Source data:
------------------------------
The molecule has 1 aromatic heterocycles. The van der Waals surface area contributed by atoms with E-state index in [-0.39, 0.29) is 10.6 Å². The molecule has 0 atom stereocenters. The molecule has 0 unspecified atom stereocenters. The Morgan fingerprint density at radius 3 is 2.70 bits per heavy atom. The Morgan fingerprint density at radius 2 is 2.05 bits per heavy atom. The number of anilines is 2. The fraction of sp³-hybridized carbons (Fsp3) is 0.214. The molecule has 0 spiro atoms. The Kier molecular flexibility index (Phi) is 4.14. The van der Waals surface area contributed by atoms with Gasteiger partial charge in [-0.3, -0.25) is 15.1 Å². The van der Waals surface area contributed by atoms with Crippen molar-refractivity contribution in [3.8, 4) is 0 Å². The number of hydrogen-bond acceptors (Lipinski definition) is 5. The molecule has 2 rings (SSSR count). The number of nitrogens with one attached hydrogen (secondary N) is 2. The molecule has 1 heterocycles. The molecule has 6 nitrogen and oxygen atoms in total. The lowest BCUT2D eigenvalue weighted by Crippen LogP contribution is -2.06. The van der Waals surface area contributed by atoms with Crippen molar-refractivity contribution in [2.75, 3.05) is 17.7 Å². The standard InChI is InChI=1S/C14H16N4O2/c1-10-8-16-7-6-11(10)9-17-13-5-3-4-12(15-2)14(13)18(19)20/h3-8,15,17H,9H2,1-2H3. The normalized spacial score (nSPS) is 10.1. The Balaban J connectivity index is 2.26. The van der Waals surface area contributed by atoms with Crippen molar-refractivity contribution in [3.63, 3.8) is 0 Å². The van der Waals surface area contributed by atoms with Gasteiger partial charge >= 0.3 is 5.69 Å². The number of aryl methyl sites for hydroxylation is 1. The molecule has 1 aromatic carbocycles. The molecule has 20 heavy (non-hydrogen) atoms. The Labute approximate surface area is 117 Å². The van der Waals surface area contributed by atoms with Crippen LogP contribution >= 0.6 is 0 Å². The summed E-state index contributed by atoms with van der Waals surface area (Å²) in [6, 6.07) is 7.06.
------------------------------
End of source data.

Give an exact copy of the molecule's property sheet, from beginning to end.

The molecule has 1 aromatic heterocycles. The van der Waals surface area contributed by atoms with E-state index in [-0.39, 0.29) is 10.6 Å². The molecule has 0 atom stereocenters. The molecule has 0 unspecified atom stereocenters. The Morgan fingerprint density at radius 3 is 2.70 bits per heavy atom. The Morgan fingerprint density at radius 2 is 2.05 bits per heavy atom. The number of anilines is 2. The fraction of sp³-hybridized carbons (Fsp3) is 0.214. The molecule has 0 spiro atoms. The Kier molecular flexibility index (Phi) is 4.14. The van der Waals surface area contributed by atoms with Gasteiger partial charge in [-0.3, -0.25) is 15.1 Å². The van der Waals surface area contributed by atoms with Crippen molar-refractivity contribution in [3.8, 4) is 0 Å². The number of hydrogen-bond acceptors (Lipinski definition) is 5. The molecule has 2 rings (SSSR count). The number of nitrogens with one attached hydrogen (secondary N) is 2. The molecule has 1 heterocycles. The molecule has 6 nitrogen and oxygen atoms in total. The lowest BCUT2D eigenvalue weighted by Crippen LogP contribution is -2.06. The van der Waals surface area contributed by atoms with Crippen molar-refractivity contribution in [2.75, 3.05) is 17.7 Å². The standard InChI is InChI=1S/C14H16N4O2/c1-10-8-16-7-6-11(10)9-17-13-5-3-4-12(15-2)14(13)18(19)20/h3-8,15,17H,9H2,1-2H3. The normalized spacial score (nSPS) is 10.1. The Balaban J connectivity index is 2.26. The van der Waals surface area contributed by atoms with Crippen molar-refractivity contribution in [3.63, 3.8) is 0 Å². The van der Waals surface area contributed by atoms with Gasteiger partial charge >= 0.3 is 5.69 Å². The number of aryl methyl sites for hydroxylation is 1. The molecule has 1 aromatic carbocycles. The molecule has 20 heavy (non-hydrogen) atoms. The Labute approximate surface area is 117 Å². The van der Waals surface area contributed by atoms with Crippen LogP contribution >= 0.6 is 0 Å². The summed E-state index contributed by atoms with van der Waals surface area (Å²) in [6, 6.07) is 7.06.